Black Friday deals or scams?

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November, 2020 

Scammers are out and about ahead of Black Friday, creating all sorts of fraud to get your money.

So, how do you know if a Black Friday deal is real?

Discounts and bargains are what scammers prey on during these sale times, in the hope that your desire for the deal outweighs your common sense, and that you’ll click and hand over money at a moment’s notice without too much thought.

Some of the warning signs to look out for, include products that are advertised at an unbelievably low price, sounding too good to be true, or they require up-front payment.

A couple of examples could be:

  • an iPhone selling for well below what you’d expect to pay for it.
  • a video game system that is out of stock everywhere else, yet magically its available and has a big discount, too.

Protecting your personal and financial information is as simple as thinking before you click on any links that are sent to you via SMS, email or social media. Online shopping scams often involve fake websites that are almost identical to the genuine retailer’s site. Always access retailer sites via their official website, rather than via an email or SMS they’ve sent you.

If you do happen to purchase something that’s fraudulent, not only will you most likely not receive the goods, but you’ve also given up your personal and payment information to the cybercriminal, which can have huge financial consequences.

Top tips:

  • Look at the senders email address if you receive an offer. Whilst the email might look legitmate, the email address can be a clear giveaway if it has additional alpha or numeric characters, or if it doesn't even include the supposed retailers name.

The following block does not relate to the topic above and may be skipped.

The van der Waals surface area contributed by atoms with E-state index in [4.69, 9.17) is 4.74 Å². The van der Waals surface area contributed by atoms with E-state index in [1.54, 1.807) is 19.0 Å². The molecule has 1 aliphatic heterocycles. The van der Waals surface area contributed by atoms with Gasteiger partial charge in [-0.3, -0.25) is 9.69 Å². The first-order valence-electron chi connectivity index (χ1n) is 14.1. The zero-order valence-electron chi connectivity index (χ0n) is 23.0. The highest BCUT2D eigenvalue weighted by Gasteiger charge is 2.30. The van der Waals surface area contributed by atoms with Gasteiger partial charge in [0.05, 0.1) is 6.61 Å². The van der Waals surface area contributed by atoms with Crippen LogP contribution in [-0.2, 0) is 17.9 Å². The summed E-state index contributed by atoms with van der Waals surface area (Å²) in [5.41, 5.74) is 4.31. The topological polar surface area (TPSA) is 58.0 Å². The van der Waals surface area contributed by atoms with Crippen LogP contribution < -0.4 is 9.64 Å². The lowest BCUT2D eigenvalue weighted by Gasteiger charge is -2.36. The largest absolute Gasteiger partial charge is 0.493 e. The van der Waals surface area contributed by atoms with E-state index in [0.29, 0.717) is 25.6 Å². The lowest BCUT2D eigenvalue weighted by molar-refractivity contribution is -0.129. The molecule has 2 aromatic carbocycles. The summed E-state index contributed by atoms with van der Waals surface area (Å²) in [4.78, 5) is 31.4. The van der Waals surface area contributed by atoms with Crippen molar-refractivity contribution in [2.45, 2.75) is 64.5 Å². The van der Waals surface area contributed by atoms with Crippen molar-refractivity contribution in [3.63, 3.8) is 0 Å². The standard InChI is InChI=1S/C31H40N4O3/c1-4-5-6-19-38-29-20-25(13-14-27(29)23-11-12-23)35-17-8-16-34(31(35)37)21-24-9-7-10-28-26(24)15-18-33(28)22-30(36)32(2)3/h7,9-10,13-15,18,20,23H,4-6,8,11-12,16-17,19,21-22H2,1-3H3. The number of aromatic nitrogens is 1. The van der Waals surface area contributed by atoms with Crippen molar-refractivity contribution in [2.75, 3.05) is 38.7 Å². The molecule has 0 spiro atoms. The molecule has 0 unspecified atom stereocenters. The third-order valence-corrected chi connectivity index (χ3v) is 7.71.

• Look at grammar, spelling, and whether the message even makes sense. Scammers might well take advantage of a sales opportunity, but few scams have a solid comprehension of the English language, and that can make them easier to spot.
  • If you receive an offer, do not click on any 'shop now' links.  Only access and shop through the retailers official website.
  • When subscribing to mailing lists of your favourite retailers, create an email folder in your inbox that places inbound messages from those specific sender addresses into it. That way, the subscription emails are correctly moved to your ‘retail offers’ inbox and anything else that is sent and sits in your inbox should be treated with suspicion.
  • Pay attention to the social media accounts of retailers, because that may mean tracking official deals, and even being able to respond if a scammer attempts to trick you with one bad deal of their own.

Ultimately, being aware of scams and how they work is one of the best ways to make sure you don’t get conned, so if you receive anything that sounds too good to be true, even during sale season, question it and whether it could be real, because that could save you from being conned.

If it sounds too good to be true, it’s usually a scam.

For more information on scams, visit the Scamwatch website, including how to make a report and where to get help.


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